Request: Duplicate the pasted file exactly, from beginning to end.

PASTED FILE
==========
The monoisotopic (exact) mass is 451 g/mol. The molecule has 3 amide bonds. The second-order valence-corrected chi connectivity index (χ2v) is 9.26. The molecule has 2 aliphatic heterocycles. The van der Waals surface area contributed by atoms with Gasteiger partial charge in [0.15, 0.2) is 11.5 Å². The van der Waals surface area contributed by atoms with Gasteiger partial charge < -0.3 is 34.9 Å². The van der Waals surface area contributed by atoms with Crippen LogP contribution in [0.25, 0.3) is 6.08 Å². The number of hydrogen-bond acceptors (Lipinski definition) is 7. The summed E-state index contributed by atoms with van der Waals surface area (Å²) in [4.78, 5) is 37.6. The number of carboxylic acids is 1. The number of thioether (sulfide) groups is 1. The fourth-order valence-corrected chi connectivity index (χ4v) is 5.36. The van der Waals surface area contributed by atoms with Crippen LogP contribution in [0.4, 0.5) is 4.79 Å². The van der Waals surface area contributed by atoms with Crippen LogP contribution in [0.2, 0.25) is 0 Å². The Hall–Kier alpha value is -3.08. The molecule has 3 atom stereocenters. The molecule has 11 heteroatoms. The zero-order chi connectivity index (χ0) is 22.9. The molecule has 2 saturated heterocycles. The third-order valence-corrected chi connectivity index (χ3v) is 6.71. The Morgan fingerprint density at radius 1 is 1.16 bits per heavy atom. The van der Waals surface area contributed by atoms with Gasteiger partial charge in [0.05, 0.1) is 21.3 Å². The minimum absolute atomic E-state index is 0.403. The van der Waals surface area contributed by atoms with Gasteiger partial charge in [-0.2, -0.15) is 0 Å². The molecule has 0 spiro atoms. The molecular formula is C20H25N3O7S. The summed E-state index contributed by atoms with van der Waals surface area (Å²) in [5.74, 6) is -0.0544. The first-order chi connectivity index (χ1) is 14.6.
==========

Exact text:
The monoisotopic (exact) mass is 451 g/mol. The molecule has 3 amide bonds. The second-order valence-corrected chi connectivity index (χ2v) is 9.26. The molecule has 2 aliphatic heterocycles. The van der Waals surface area contributed by atoms with Gasteiger partial charge in [0.15, 0.2) is 11.5 Å². The van der Waals surface area contributed by atoms with Gasteiger partial charge < -0.3 is 34.9 Å². The van der Waals surface area contributed by atoms with Crippen LogP contribution in [0.25, 0.3) is 6.08 Å². The number of hydrogen-bond acceptors (Lipinski definition) is 7. The summed E-state index contributed by atoms with van der Waals surface area (Å²) in [4.78, 5) is 37.6. The number of carboxylic acids is 1. The number of thioether (sulfide) groups is 1. The fourth-order valence-corrected chi connectivity index (χ4v) is 5.36. The van der Waals surface area contributed by atoms with Crippen LogP contribution in [0.4, 0.5) is 4.79 Å². The van der Waals surface area contributed by atoms with Crippen LogP contribution in [0.2, 0.25) is 0 Å². The Hall–Kier alpha value is -3.08. The molecule has 3 atom stereocenters. The molecule has 11 heteroatoms. The zero-order chi connectivity index (χ0) is 22.9. The molecule has 2 saturated heterocycles. The third-order valence-corrected chi connectivity index (χ3v) is 6.71. The Morgan fingerprint density at radius 1 is 1.16 bits per heavy atom. The van der Waals surface area contributed by atoms with Gasteiger partial charge in [0.05, 0.1) is 21.3 Å². The minimum absolute atomic E-state index is 0.403. The van der Waals surface area contributed by atoms with Gasteiger partial charge in [-0.2, -0.15) is 0 Å². The molecule has 0 spiro atoms. The molecular formula is C20H25N3O7S. The summed E-state index contributed by atoms with van der Waals surface area (Å²) in [5.74, 6) is -0.0544. The first-order chi connectivity index (χ1) is 14.6.